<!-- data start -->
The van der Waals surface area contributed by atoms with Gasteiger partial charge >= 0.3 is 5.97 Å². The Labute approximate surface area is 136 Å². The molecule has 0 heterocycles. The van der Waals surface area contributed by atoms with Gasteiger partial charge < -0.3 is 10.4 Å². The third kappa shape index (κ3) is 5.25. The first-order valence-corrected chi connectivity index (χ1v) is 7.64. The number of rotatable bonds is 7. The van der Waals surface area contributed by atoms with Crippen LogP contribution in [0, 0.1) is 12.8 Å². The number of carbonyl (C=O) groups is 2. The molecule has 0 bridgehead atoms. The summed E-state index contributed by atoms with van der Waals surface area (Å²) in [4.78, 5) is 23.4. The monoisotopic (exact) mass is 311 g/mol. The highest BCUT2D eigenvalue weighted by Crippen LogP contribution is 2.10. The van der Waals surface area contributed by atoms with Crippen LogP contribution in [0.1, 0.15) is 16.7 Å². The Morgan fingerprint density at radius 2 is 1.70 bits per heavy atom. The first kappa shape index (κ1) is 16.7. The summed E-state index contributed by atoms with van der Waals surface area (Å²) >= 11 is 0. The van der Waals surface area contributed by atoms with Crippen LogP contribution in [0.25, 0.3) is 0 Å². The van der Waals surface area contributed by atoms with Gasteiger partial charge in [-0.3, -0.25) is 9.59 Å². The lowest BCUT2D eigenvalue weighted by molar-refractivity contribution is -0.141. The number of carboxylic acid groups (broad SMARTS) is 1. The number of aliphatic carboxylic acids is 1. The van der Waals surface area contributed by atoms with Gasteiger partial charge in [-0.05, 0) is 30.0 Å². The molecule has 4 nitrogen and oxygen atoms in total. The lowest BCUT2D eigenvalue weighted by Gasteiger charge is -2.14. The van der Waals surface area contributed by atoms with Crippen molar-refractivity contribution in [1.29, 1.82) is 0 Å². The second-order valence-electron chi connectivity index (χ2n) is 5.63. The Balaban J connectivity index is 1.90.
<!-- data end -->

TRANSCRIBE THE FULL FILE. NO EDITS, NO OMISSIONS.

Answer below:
The van der Waals surface area contributed by atoms with Gasteiger partial charge >= 0.3 is 5.97 Å². The Labute approximate surface area is 136 Å². The molecule has 0 heterocycles. The van der Waals surface area contributed by atoms with Gasteiger partial charge < -0.3 is 10.4 Å². The third kappa shape index (κ3) is 5.25. The first-order valence-corrected chi connectivity index (χ1v) is 7.64. The number of rotatable bonds is 7. The van der Waals surface area contributed by atoms with Crippen LogP contribution in [0, 0.1) is 12.8 Å². The number of carbonyl (C=O) groups is 2. The molecule has 0 bridgehead atoms. The summed E-state index contributed by atoms with van der Waals surface area (Å²) in [4.78, 5) is 23.4. The monoisotopic (exact) mass is 311 g/mol. The highest BCUT2D eigenvalue weighted by Crippen LogP contribution is 2.10. The van der Waals surface area contributed by atoms with Crippen LogP contribution in [0.1, 0.15) is 16.7 Å². The Morgan fingerprint density at radius 2 is 1.70 bits per heavy atom. The first kappa shape index (κ1) is 16.7. The summed E-state index contributed by atoms with van der Waals surface area (Å²) >= 11 is 0. The van der Waals surface area contributed by atoms with Crippen LogP contribution in [0.25, 0.3) is 0 Å². The van der Waals surface area contributed by atoms with Gasteiger partial charge in [-0.3, -0.25) is 9.59 Å². The lowest BCUT2D eigenvalue weighted by molar-refractivity contribution is -0.141. The number of carboxylic acid groups (broad SMARTS) is 1. The number of aliphatic carboxylic acids is 1. The van der Waals surface area contributed by atoms with Gasteiger partial charge in [-0.05, 0) is 30.0 Å². The molecule has 4 nitrogen and oxygen atoms in total. The lowest BCUT2D eigenvalue weighted by Gasteiger charge is -2.14. The van der Waals surface area contributed by atoms with Crippen molar-refractivity contribution in [1.29, 1.82) is 0 Å². The second-order valence-electron chi connectivity index (χ2n) is 5.63. The Balaban J connectivity index is 1.90.